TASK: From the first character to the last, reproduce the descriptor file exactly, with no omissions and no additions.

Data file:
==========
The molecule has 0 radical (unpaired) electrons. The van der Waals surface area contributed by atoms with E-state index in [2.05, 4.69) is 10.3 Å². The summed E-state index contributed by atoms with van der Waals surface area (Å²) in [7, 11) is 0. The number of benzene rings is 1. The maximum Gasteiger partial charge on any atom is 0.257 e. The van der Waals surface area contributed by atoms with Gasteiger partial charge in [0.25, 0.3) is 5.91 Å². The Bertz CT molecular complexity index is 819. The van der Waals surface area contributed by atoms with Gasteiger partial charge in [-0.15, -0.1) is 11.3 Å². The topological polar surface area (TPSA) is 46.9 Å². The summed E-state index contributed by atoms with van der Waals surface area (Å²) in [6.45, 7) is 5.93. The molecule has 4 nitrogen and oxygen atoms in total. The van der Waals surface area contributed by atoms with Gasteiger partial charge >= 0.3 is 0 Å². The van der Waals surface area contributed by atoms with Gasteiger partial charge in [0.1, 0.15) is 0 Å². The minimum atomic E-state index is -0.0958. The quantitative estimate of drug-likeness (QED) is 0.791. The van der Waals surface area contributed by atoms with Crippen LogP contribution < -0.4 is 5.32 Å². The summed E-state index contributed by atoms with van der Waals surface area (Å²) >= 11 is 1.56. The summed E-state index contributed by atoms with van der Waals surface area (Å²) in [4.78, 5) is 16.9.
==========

The molecule has 0 radical (unpaired) electrons. The van der Waals surface area contributed by atoms with E-state index in [2.05, 4.69) is 10.3 Å². The summed E-state index contributed by atoms with van der Waals surface area (Å²) in [7, 11) is 0. The number of benzene rings is 1. The maximum Gasteiger partial charge on any atom is 0.257 e. The van der Waals surface area contributed by atoms with Gasteiger partial charge in [0.25, 0.3) is 5.91 Å². The Bertz CT molecular complexity index is 819. The van der Waals surface area contributed by atoms with Gasteiger partial charge in [-0.15, -0.1) is 11.3 Å². The topological polar surface area (TPSA) is 46.9 Å². The summed E-state index contributed by atoms with van der Waals surface area (Å²) in [6.45, 7) is 5.93. The molecule has 4 nitrogen and oxygen atoms in total. The van der Waals surface area contributed by atoms with Gasteiger partial charge >= 0.3 is 0 Å². The van der Waals surface area contributed by atoms with Gasteiger partial charge in [0.1, 0.15) is 0 Å². The minimum atomic E-state index is -0.0958. The quantitative estimate of drug-likeness (QED) is 0.791. The van der Waals surface area contributed by atoms with Crippen LogP contribution < -0.4 is 5.32 Å². The summed E-state index contributed by atoms with van der Waals surface area (Å²) >= 11 is 1.56. The summed E-state index contributed by atoms with van der Waals surface area (Å²) in [4.78, 5) is 16.9.